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Communication Layer


Because the Veriquant Framework is written entirely in .Net managed code there is nothing to stop developers from incorporating standard web services into the Framework mix. This is essential for interfacing with information sources beyond the Framework’s own tiers, as does the Veriquant medFramework. But for communication within the Framework’s tiers we gain by avoiding even the fastest of the remote procedure call technologies, binary remoting, let alone text-based web services.


For data to be sent over the wire it must first be arranged into a stream of bytes to be marched in single file, packaged in such a way as to allow the receiver to unpack the data into discrete rows, columns or objects. The more packaging is required, the more effort, time and resources the packaging department will consume, the more bandwidth and time will be burned over the wire, and the more time and effort the receiver will expend splitting out the stream into intelligible units. The text-based protocols (such as JSON and XML) used by prevailing web technologies lard their data streams with fifty to eighty percent packaging. The Veriquant Framework streams, by contrast, contain about five percent packaging. That means the Framework enjoys at least a ten-fold advantage in packaging, transmission, and unpackaging speed and efficiency. We send our messages on a postcard; the rest of the industry sends that postcard in a heavily-taped shoebox full of popcorn.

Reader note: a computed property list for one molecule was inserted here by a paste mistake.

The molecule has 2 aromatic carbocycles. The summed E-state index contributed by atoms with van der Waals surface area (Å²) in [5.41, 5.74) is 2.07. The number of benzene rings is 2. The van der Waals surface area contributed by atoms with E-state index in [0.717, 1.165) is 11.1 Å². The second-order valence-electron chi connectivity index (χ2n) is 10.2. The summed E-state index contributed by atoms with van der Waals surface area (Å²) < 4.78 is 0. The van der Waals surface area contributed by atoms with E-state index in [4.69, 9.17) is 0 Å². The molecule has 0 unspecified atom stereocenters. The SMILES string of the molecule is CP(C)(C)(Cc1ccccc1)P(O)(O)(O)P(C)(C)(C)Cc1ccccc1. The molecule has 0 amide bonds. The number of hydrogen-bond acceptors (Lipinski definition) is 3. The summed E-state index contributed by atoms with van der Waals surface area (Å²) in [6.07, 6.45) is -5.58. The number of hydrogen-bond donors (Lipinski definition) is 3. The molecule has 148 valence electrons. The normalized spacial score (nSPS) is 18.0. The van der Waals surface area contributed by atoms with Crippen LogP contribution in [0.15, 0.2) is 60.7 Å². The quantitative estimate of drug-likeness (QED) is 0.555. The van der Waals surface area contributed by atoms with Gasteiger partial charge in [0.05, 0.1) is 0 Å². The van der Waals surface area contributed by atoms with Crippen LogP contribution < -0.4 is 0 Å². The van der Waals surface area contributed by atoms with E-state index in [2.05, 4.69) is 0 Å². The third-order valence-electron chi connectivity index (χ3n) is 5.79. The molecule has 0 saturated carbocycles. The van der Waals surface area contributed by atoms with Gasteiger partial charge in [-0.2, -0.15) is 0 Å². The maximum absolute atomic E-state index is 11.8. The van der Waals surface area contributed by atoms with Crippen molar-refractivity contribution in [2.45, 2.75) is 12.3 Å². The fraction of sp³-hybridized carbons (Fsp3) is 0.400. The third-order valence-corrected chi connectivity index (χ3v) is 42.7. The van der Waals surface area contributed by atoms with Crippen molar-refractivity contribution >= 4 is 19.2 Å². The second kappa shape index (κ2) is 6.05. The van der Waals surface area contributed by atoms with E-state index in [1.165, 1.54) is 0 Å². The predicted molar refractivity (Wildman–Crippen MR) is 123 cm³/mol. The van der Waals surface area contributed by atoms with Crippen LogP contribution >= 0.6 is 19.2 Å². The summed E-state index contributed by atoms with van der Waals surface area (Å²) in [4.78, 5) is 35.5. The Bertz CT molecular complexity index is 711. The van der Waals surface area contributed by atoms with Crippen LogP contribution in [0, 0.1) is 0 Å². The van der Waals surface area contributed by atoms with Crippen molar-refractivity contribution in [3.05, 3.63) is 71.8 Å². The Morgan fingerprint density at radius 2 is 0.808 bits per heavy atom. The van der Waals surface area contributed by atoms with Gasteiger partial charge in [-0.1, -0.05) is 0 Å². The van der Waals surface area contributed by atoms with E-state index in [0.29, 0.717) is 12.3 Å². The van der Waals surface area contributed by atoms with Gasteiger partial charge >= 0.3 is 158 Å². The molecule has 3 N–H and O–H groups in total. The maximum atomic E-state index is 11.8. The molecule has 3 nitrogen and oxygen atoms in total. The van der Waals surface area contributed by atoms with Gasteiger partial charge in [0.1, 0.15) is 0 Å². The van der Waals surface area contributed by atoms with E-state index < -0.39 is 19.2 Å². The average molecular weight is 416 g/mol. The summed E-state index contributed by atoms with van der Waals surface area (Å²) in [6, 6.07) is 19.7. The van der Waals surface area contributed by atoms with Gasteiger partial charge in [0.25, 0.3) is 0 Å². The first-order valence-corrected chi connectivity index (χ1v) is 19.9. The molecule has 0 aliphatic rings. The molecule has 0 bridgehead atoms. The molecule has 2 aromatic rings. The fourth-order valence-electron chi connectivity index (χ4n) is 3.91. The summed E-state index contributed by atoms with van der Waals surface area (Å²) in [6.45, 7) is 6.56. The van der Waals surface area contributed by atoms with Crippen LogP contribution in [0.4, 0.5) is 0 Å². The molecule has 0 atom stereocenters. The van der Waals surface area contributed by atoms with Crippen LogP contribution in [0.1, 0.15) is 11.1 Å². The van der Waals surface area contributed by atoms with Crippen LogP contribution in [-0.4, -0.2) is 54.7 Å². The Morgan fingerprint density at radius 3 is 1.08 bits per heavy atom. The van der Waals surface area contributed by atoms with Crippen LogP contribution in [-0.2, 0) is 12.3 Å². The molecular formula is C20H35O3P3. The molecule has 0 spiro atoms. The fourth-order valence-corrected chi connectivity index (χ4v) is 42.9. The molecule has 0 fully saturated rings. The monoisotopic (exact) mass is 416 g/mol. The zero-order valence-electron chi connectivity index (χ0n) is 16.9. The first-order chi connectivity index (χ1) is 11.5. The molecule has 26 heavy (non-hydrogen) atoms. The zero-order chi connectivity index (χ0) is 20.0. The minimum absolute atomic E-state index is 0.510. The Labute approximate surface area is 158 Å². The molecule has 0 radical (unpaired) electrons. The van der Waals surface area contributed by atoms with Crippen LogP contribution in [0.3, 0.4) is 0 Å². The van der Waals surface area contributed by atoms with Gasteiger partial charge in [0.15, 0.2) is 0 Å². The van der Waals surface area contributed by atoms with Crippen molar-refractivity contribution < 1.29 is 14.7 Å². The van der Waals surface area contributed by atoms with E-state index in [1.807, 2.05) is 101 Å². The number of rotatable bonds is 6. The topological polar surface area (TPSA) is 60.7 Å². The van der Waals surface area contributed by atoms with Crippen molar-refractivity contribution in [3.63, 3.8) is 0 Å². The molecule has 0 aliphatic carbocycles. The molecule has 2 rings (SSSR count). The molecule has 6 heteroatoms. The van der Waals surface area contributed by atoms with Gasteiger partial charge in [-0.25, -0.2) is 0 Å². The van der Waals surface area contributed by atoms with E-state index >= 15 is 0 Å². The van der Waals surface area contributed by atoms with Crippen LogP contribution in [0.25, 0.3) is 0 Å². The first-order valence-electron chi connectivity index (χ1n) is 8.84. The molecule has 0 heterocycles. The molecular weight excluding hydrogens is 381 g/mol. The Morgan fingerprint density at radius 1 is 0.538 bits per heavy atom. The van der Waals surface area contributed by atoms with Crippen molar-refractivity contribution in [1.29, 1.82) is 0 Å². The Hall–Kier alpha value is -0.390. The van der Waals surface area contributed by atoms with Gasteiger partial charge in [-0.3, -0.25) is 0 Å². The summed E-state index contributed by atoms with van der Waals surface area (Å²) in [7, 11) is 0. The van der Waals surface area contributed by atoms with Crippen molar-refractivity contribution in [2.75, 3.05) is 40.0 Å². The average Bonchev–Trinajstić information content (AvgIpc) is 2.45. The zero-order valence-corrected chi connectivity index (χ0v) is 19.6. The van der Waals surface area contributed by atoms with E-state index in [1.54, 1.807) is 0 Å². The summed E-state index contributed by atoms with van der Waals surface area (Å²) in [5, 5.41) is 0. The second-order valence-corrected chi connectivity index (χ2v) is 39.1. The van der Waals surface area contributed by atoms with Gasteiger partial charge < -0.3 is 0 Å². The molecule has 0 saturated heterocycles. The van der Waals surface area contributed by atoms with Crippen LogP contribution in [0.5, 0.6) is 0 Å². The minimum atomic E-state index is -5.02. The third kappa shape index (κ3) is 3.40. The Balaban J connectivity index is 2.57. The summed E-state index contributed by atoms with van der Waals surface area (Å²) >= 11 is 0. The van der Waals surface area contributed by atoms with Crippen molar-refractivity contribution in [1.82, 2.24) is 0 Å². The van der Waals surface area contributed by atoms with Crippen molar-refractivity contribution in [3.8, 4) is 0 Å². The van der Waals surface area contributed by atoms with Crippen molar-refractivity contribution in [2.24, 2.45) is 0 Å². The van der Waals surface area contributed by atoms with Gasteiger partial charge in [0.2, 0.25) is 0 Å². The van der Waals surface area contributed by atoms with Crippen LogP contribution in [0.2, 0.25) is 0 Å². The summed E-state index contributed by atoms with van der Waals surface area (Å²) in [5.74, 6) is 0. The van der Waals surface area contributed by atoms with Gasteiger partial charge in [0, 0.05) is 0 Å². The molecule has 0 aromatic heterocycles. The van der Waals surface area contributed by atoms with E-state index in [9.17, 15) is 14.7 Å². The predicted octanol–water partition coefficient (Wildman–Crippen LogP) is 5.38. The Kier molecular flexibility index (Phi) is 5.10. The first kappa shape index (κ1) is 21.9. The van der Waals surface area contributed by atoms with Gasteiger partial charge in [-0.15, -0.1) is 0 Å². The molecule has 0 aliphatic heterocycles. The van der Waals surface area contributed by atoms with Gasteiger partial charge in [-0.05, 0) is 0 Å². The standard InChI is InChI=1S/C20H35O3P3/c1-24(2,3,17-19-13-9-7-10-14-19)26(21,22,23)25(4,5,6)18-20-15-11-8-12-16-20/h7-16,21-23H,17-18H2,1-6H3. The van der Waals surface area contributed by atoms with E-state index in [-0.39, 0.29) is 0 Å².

We gain a further advantage by sending data elements such as integers, dates and Boolean values in their native types rather than first converting them to text, as with XML and JSON. This further saves space and conversion overhead. The effort that it takes conventional applications to treat all data types as strings degrades their performance.


The Framework communication layer also encrypts all data streams.


It can also transfer files from server to client, from client to server and from client to client.


Our experience has shown SOAP (XML-wrapped procedure calls) to be an order of magnitude slower for similar work. To give some concept of speed, tens of database requests and responses per second can fly between the server and a single process running on a modestly-powered client computer over a typical three-megabit DSL connection, generating low network, CPU and database utilization.


The Veriquant Framework architecture is well positioned to interact with Service Oriented Architecture (SOA) environments, if not, in certain cases, actually replacing them. One or more Veriquant Framework servers could broker requests to disassociated SOA services, coordinate messages between them and repackage requests and responses to and from client computers. Bulky text-based message exchanges typical of SOA would occur entirely behind the corporate firewall, to give way to the Framework optimized binary communication protocol to and from Framework clients in distant locations.


Because Framework servers natively retain state, including authentication credentials, they could reduce the need for the constant re-authentication that often occurs with individual web service requests.


In sum, Framework communication is simple, fast, robust, efficient and flexible. It offers performance and programmatic advantages difficult or impossible within traditional web services and other forms of remote procedure invocation. It escapes the clunky and bulky world of human text transport protocols and outperforms most, if not all, competing technologies.


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